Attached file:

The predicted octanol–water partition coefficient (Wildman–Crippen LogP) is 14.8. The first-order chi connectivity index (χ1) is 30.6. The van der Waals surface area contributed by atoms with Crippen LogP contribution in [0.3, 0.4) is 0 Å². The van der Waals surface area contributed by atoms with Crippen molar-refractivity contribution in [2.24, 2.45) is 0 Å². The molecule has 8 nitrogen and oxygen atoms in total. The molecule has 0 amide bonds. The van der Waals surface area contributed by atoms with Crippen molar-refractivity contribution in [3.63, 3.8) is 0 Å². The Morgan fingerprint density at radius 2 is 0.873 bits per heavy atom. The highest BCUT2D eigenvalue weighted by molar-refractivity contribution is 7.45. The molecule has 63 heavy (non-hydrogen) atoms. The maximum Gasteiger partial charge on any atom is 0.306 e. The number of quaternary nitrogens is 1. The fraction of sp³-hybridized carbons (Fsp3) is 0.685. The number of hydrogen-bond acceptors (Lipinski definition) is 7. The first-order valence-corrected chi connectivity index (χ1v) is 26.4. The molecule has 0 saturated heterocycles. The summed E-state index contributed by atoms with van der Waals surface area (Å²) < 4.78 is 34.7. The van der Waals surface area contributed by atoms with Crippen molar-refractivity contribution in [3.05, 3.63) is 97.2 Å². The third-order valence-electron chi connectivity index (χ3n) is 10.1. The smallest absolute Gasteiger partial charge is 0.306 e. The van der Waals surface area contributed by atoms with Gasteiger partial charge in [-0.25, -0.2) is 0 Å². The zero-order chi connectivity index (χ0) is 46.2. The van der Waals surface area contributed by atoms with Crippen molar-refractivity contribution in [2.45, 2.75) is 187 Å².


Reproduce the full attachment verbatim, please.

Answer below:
The predicted octanol–water partition coefficient (Wildman–Crippen LogP) is 14.8. The first-order chi connectivity index (χ1) is 30.6. The van der Waals surface area contributed by atoms with Crippen LogP contribution in [0.3, 0.4) is 0 Å². The van der Waals surface area contributed by atoms with Crippen molar-refractivity contribution in [2.24, 2.45) is 0 Å². The molecule has 8 nitrogen and oxygen atoms in total. The molecule has 0 amide bonds. The van der Waals surface area contributed by atoms with Crippen molar-refractivity contribution in [3.63, 3.8) is 0 Å². The Morgan fingerprint density at radius 2 is 0.873 bits per heavy atom. The highest BCUT2D eigenvalue weighted by molar-refractivity contribution is 7.45. The molecule has 63 heavy (non-hydrogen) atoms. The maximum Gasteiger partial charge on any atom is 0.306 e. The number of quaternary nitrogens is 1. The fraction of sp³-hybridized carbons (Fsp3) is 0.685. The number of hydrogen-bond acceptors (Lipinski definition) is 7. The first-order valence-corrected chi connectivity index (χ1v) is 26.4. The molecule has 0 saturated heterocycles. The summed E-state index contributed by atoms with van der Waals surface area (Å²) < 4.78 is 34.7. The van der Waals surface area contributed by atoms with Crippen molar-refractivity contribution in [3.05, 3.63) is 97.2 Å². The third-order valence-electron chi connectivity index (χ3n) is 10.1. The smallest absolute Gasteiger partial charge is 0.306 e. The van der Waals surface area contributed by atoms with Gasteiger partial charge in [-0.25, -0.2) is 0 Å². The zero-order chi connectivity index (χ0) is 46.2. The van der Waals surface area contributed by atoms with Crippen molar-refractivity contribution in [2.45, 2.75) is 187 Å².